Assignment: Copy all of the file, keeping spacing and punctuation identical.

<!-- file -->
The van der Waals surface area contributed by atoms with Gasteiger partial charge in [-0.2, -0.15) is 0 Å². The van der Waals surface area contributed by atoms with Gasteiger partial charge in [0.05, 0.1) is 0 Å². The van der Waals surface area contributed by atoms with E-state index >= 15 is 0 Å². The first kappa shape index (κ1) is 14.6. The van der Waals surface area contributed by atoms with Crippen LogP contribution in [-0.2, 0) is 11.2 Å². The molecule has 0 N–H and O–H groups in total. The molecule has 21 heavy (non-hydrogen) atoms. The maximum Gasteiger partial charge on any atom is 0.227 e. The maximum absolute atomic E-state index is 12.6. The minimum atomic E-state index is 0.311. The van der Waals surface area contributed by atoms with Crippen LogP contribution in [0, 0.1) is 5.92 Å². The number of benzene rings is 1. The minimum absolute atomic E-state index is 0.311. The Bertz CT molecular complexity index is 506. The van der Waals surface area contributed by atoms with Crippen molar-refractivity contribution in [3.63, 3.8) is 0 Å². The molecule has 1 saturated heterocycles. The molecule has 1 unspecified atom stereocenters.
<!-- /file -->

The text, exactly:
The van der Waals surface area contributed by atoms with Gasteiger partial charge in [-0.2, -0.15) is 0 Å². The van der Waals surface area contributed by atoms with Gasteiger partial charge in [0.05, 0.1) is 0 Å². The van der Waals surface area contributed by atoms with E-state index >= 15 is 0 Å². The first kappa shape index (κ1) is 14.6. The van der Waals surface area contributed by atoms with Crippen LogP contribution in [-0.2, 0) is 11.2 Å². The molecule has 0 N–H and O–H groups in total. The molecule has 21 heavy (non-hydrogen) atoms. The maximum Gasteiger partial charge on any atom is 0.227 e. The maximum absolute atomic E-state index is 12.6. The minimum atomic E-state index is 0.311. The van der Waals surface area contributed by atoms with Crippen LogP contribution in [0, 0.1) is 5.92 Å². The number of benzene rings is 1. The minimum absolute atomic E-state index is 0.311. The Bertz CT molecular complexity index is 506. The van der Waals surface area contributed by atoms with Crippen molar-refractivity contribution in [3.63, 3.8) is 0 Å². The molecule has 1 saturated heterocycles. The molecule has 1 unspecified atom stereocenters.